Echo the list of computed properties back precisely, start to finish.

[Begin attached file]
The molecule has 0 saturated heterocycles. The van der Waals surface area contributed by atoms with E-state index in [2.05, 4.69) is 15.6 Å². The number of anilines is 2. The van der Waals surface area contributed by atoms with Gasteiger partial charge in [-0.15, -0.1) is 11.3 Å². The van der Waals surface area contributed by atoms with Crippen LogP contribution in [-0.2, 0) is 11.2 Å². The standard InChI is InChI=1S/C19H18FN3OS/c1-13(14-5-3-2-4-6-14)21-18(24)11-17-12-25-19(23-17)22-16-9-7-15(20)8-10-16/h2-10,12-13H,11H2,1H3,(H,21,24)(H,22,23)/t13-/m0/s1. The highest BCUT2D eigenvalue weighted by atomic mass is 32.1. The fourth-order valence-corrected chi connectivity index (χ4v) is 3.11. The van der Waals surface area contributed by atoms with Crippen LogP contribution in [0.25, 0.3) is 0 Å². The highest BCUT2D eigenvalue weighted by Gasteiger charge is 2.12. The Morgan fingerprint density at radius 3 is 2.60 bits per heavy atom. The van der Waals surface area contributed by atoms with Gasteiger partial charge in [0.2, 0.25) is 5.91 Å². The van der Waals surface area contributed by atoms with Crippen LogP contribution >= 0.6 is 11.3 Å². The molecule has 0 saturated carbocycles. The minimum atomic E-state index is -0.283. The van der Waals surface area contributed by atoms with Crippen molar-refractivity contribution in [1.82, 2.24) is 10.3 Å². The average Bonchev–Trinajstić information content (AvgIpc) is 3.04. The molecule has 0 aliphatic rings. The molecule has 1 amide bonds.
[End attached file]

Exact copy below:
The molecule has 0 saturated heterocycles. The van der Waals surface area contributed by atoms with E-state index in [2.05, 4.69) is 15.6 Å². The number of anilines is 2. The van der Waals surface area contributed by atoms with Gasteiger partial charge in [-0.15, -0.1) is 11.3 Å². The van der Waals surface area contributed by atoms with Crippen LogP contribution in [-0.2, 0) is 11.2 Å². The standard InChI is InChI=1S/C19H18FN3OS/c1-13(14-5-3-2-4-6-14)21-18(24)11-17-12-25-19(23-17)22-16-9-7-15(20)8-10-16/h2-10,12-13H,11H2,1H3,(H,21,24)(H,22,23)/t13-/m0/s1. The highest BCUT2D eigenvalue weighted by atomic mass is 32.1. The fourth-order valence-corrected chi connectivity index (χ4v) is 3.11. The van der Waals surface area contributed by atoms with Crippen LogP contribution in [0.25, 0.3) is 0 Å². The highest BCUT2D eigenvalue weighted by Gasteiger charge is 2.12. The Morgan fingerprint density at radius 3 is 2.60 bits per heavy atom. The van der Waals surface area contributed by atoms with Gasteiger partial charge in [0.2, 0.25) is 5.91 Å². The van der Waals surface area contributed by atoms with Crippen LogP contribution >= 0.6 is 11.3 Å². The molecule has 0 saturated carbocycles. The minimum atomic E-state index is -0.283. The van der Waals surface area contributed by atoms with Crippen molar-refractivity contribution in [1.82, 2.24) is 10.3 Å². The average Bonchev–Trinajstić information content (AvgIpc) is 3.04. The molecule has 0 aliphatic rings. The molecule has 1 amide bonds.